Users say
  • 5 out of 5 stars
Spoke
Restaurants

Spoke

It’s got a cycle-related name, for sure, and its strapline is ‘coffee, burgers, cycling’, but on visiting this new Holloway Road pub conversion, it’s a bit tricky to tell where the bike connection is. There’s no workshop, no big screen showing cycling events, no bike gear on sale, not even any themed decoration. There are no indoor racks either – mine was the only bike in evidence, and I had to just leave it in a corner which, in a busy place, wasn’t ideal. So is Spoke just a shameless attempt to cash in on London’s cycling boom? Maybe, but all the same it’s a great place whether you arrive on two feet or two wheels (or four – there were plenty of prams). The former pub has been brightened up and fitted with an open kitchen at the centre of the action. Chefs knock out brunch classics, a few specials (pork shoulder sandwich, macaroni cheese) and the abovementioned burgers: beef, chicken or a prawn po’ boy sandwich, which is a Deep South classic made here with wasabi mayonnaise. As well as a serious coffee offer (filter is ‘coming soon’, we were told in May 2014), there’s wine and beer – making this a place to linger. But it’s no pitstop if you’re on a bike.

Time Out says
  • 4 out of 5 stars
Users say
  • 4 out of 5 stars

Holloway highlights

Things to do

Designer Warehouse Sale - women's

Users say
  • 5 out of 5 stars
Attractions

St Luke's Church

Users say
  • 5 out of 5 stars
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Bars and pubs in Holloway

Swimmer at the Grafton Arms
Bars and pubs

Swimmer at the Grafton Arms

A large front terrace enveloped by branded umbrellas gives way to a classic, high-ceilinged pub, with one end dedicated to an open kitchen manned by a commendably grizzled southern Italian. Rump steak with chips is all well and good, but most customers are here for what the sign over the counter advertises as ‘handpumped cellar-cooled real ales’. The likes of Butcombe Bitter and London Pride are complemented by Litovel, Leffe and Früli, with bottles of Duvel and Corona chilling in the fridge behind. Comfortably sparse, the interior features a fireplace surrounded by gilt-framed mirrors and swimming memorabilia: photographs of Johnny Weissmuller, Buster Crabbe and the White City pool of 1908 (the first time the Olympic sport wasn’t held in open waters).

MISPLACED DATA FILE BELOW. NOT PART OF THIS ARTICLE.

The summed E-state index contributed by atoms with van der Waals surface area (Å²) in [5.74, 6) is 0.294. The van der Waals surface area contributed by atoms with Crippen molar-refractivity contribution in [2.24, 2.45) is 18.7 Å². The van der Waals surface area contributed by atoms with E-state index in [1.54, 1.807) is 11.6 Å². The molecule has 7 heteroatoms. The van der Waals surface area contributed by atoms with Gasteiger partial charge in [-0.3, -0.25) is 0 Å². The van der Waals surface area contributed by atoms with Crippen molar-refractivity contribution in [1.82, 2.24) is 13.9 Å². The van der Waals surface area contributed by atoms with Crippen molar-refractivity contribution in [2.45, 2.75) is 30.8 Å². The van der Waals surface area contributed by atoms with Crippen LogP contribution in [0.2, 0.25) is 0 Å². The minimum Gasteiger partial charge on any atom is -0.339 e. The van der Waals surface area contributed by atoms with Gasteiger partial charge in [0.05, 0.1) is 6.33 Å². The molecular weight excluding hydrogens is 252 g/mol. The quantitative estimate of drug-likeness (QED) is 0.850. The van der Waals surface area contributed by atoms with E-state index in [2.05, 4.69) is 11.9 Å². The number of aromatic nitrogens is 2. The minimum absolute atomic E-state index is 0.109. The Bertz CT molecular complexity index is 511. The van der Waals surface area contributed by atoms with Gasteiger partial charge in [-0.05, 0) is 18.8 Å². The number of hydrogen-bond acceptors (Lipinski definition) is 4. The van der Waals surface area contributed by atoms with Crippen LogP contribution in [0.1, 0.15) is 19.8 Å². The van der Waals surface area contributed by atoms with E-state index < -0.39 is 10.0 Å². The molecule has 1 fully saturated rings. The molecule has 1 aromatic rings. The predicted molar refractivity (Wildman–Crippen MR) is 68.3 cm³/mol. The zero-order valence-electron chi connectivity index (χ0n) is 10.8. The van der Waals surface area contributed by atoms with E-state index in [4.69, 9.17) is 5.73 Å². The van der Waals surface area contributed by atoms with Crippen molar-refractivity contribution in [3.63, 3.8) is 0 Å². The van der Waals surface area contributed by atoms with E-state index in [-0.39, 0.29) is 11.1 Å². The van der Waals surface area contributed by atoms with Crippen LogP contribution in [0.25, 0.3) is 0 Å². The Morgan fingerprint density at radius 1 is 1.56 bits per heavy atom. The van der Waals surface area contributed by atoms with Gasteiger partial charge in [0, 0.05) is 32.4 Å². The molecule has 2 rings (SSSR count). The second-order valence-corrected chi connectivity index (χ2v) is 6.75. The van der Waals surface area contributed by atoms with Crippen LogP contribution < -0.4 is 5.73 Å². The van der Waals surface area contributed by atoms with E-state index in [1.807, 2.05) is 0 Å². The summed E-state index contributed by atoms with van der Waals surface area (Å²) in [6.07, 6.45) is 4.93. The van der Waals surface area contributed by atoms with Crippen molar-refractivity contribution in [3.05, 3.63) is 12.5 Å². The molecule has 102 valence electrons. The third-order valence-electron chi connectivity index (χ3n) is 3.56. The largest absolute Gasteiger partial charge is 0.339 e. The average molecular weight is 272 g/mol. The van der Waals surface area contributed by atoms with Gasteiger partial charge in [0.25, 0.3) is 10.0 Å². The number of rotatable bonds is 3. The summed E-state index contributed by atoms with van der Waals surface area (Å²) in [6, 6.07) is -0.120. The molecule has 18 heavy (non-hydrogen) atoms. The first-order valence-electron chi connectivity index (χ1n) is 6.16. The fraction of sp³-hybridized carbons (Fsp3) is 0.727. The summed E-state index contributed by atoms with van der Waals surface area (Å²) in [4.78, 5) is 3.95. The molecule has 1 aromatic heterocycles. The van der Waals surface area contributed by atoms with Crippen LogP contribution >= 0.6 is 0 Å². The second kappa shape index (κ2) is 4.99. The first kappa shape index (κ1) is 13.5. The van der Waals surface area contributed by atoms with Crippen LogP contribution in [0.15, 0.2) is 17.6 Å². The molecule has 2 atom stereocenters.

Time Out says
  • 3 out of 5 stars
Users say
  • 5 out of 5 stars
Bedford Tavern
Bars and pubs

Bedford Tavern

One local resident described Seven Sisters Road to me as ‘predominantly a flat grey mass of gloom’. There are a few beacons, however, such as the recently reopened Bedford Tavern. This big Victorian boozer had been boarded up since 2009, but new owners have revived it with great results. The beer list emphasises London. Regular draught offerings all come from the city’s breweries including Beavertown, Hackney or Hammerton. There are also guest beers on draught (£4-£5), plus 25 by the bottle (£3.50-£5.80). The wine list, starting under £20, is chosen with unusual skill and sold at exceptionally low markups. If there’s a pub in north London selling wines this good at such affordable prices, I have yet to hear of it. We were there on quiz night, which was very lively and populated by a nicely mixed local crowd. Some appeared to be long-time residents who might have patronised the old Bedford, while others looked like younger newcomers to Finsbury Park. All seemed to be completely at home in the darkly painted room, even though the place had been open just a couple of weeks. The minuscule kitchen has a limited range of offerings, but mostly does them very well. A cheeseburger was made of excellent beef and came with irresistible skinny fries. Made-to-order scotch eggs (£7 each) are all good, but the pork and black pudding version is exceptional – even in a city over-populated with scotch eggs. It comes with own-made piccalilli, which hides at the bottom of the dinky preserving

Time Out says
  • 3 out of 5 stars
Users say
  • 5 out of 5 stars
The Edward Lear
Bars and pubs

The Edward Lear

Users say
  • 5 out of 5 stars
North Nineteen
Bars and pubs Book online

North Nineteen

Don’t be deterred by the anonymous name and the drab housing blocks that surround North Nineteen: this is a gem of a makeover. The main bar adds a fireplace, a TV and a space for open-mic sessions to a counter offering the likes of Timothy Taylor Landlord, guest ales and beers from Skinner’s in Truro (Cornish Knocker golden ale, Betty Stogs bitter); a chalkboard and an array of beermats testify to the presence of regular guest ales. Another bar, accessed via the dog-leg front terrace or through the gents’, best suits the convivial enjoyment of superior pub grub (Irish stew, chargrilled chicken sandwiches and so on). Whiskies, too, are a strong point: there are 26 in all, ‘plus six off-menu’, according to Tony, the landlord, who’ll be playing darts in the side games room on rare quiet moments.